We entered the gates at Graceland, and I had goosebumps, the cynic was gone, I was really impressed and excited at what lay ahead. I had been born again Elvis and I loved every bloody minute of it. The gates were beautiful and the gardens and grounds tastefully done. The buses parked near the house, but under the shade of some trees, you had to step out a bit to see the house.
It was so small! I could not believe it, well large for a house, but much smaller than you would imagine. I guess in its day (especially when you see homes in that area even now) it was a mansion, but by todays standards most definitey not. Nonetheless, it was impressive, I mean it was Graceland. I had seen some amazing pieces of architecture during my trip, but this gave me shivers (ok the Chryslar building made me cry, but I was just off the plane, a very long plane journey, and driving from JFK to Manhattan, and seeing that stunning work of art deco in the night sky did me in!).
We had a short wait and were guided to the stairs, another short wait and in we went. Each group is timed (I forget how much) so as not to have too many people in the house at once and to also give them enough time to sufficiently look at everything. You never felt crowded, they were not trying to get more people through and make more money - trust me, you could have easily doubled the people and it would not have been even remotely squishy. But, doing it this way, enhanced the experience, you felt - at times - like you were the only person there.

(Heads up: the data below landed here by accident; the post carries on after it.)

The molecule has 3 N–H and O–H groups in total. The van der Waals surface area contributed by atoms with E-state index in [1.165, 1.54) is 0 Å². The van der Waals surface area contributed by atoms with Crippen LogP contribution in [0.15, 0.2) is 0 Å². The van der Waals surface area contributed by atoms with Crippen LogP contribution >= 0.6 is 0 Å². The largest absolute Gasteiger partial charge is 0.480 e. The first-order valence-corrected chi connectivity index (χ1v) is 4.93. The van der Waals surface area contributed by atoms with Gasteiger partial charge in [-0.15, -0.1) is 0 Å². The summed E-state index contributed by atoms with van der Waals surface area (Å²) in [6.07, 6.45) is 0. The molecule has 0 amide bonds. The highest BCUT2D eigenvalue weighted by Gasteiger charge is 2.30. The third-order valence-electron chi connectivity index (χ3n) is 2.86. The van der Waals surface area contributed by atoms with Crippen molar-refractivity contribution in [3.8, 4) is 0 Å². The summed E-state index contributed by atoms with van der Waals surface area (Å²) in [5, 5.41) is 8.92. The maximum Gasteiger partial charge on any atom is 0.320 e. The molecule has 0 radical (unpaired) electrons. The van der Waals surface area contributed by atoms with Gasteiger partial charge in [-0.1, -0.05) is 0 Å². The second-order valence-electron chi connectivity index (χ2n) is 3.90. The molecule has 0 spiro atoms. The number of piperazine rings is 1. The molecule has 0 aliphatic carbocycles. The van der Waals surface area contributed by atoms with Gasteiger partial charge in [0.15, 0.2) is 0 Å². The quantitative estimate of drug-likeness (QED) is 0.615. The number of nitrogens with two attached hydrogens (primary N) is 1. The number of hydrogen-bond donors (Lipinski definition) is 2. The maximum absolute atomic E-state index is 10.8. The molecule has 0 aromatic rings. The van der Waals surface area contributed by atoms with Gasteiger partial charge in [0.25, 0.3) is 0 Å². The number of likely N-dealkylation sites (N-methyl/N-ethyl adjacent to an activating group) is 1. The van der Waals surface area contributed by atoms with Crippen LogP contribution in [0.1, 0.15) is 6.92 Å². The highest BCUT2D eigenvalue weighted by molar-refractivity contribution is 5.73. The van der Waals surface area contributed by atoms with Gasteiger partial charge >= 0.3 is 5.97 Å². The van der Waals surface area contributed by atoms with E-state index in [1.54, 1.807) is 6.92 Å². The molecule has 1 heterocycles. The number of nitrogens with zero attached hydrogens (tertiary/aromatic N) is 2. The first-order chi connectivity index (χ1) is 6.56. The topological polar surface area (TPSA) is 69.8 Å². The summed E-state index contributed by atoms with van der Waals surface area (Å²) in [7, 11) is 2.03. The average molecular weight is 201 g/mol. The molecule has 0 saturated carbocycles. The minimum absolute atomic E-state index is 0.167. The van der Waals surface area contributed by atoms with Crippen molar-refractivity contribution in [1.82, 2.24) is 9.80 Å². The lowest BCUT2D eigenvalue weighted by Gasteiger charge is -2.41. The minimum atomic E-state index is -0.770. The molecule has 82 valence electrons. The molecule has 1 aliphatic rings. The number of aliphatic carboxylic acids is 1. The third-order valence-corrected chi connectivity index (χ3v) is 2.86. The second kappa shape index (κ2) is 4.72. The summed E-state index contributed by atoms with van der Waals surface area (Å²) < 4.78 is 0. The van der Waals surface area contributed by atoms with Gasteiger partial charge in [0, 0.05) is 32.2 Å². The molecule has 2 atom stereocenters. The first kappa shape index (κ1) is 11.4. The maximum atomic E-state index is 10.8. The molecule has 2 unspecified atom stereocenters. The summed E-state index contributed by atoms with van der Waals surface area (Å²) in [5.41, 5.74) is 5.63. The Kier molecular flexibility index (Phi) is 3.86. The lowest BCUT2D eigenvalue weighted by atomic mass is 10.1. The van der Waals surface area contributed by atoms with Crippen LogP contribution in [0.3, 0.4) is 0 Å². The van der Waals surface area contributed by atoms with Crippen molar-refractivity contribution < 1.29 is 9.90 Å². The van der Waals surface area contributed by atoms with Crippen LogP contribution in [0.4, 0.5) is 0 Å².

Inside the home you were not allowed upstairs - people still live there, and when home family, eg Lisa Marie, stay there and I suppose, no one really needs to see the bathroom. Plus, when Elvis was alive, certain rooms upstairs were off limits even to family and friends. Everything is perfectly preserved, you really expect Elvis to pop out - not because you wished he was not dead, but because you felt transported back in time.
Most of the rooms were not so tacky, a little over the top in their oppulance for sure, but not tacky. The living room had a fair bit of glass, very large white lounge suites, peacocks in stain glass going into the music room where you saw a TV and grand piano, also a lot of gold accessories and deep blue curtains. The dining room was more of the same with a large Chandelier, cabinets of silverware and Noritake china and the large dining table set with silverware and floral arrangements.